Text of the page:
by user Don Pesci
According to Israeli intelligence, more intelligent usually than American intelligence, the clock is ticking on efforts to persuade or force Iran to give up its effort to produce nuclear weapons. Time is running out.
According to Brigadier General Yossi Kuperwasser, Iran is “very close” to crossing the technological threshold that will allow it the capability of enriching uranium at an industrial level. Having mastered the technology, Kuperwasser predicts Iran will be able to manufacture a nuclear device within two or three years.
Sanctions alone, Kuperwasser says in a report entitled "Halting Iran's Nuclear Weapons Program: Iranian Vulnerabilities and Western Policy Options," will not be sufficient to persuade Iran to abandon its program.
The sticking point, as always, is Russia. Because Russia is unallied with the United States, sanctions alone would be ineffective, said Kupperwasser.
"For significant sanctions to be effective the world needs to at the same time threaten the use of military force. Iran needs to be made to understand that if the sanctions won't work, the world is prepared to use military force to stop the nuclear program."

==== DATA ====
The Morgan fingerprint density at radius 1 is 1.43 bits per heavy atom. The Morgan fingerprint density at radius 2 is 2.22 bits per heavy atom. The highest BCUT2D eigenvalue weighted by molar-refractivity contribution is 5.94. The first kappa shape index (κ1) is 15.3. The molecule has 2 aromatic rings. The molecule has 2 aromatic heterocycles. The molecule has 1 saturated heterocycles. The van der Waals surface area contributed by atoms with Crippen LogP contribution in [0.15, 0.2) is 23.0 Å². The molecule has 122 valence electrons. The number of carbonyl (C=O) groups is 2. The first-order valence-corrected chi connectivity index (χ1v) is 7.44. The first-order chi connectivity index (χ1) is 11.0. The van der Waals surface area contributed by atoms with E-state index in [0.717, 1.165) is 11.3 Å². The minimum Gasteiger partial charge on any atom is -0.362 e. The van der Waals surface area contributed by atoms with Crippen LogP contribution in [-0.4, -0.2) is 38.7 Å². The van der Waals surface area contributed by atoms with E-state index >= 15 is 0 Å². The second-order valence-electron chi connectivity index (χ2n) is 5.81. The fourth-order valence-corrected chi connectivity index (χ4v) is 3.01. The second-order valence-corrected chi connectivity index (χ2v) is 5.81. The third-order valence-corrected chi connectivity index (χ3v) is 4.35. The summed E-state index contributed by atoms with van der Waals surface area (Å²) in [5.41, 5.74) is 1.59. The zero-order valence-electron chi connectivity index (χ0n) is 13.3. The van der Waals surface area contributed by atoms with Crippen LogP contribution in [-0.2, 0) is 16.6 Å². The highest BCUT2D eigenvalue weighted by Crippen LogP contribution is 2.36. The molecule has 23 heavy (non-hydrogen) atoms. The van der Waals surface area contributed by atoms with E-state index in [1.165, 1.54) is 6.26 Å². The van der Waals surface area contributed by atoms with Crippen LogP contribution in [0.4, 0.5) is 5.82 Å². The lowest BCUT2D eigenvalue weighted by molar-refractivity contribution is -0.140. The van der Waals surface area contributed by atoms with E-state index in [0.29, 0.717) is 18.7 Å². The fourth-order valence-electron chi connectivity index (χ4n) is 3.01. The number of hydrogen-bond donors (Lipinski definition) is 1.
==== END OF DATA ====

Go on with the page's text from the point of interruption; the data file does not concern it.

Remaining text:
Although Iran is preparing for a military response by concealing and strengthening nuclear components -- The Washington Post has published photos of Iran's enrichment facility at Natanz which showed the digging of a tunnel that analysts said could be used to hide and protect key nuclear components – the Iranians, Kupperwasser believes, do not think either the United States or Israel were politically strong enough to launch such a complicated military operation.
In a story printed in the Jerusalem Post, Kuperwasser said “that a real threat of military action - backed up by credible threats by world leaders as well as the deployment of a large military force to the region - could have the right effect in deterring Iranian leaders from continuing with their nuclear program.
“A credible military threat combined with economic leverage had a chance at preventing the need for a future clash with a nuclear Iran and perhaps could also make it unnecessary to deal today with an Iran that is close to nuclearization.”
It is not known whether any of the US Congressional committees probing President Bush’s failed war in Iraq intends to gather and make public information from Kuperwasser and other intelligence operatives that know more about Iranian nuclear development than, say, the editorial board of the New York Times.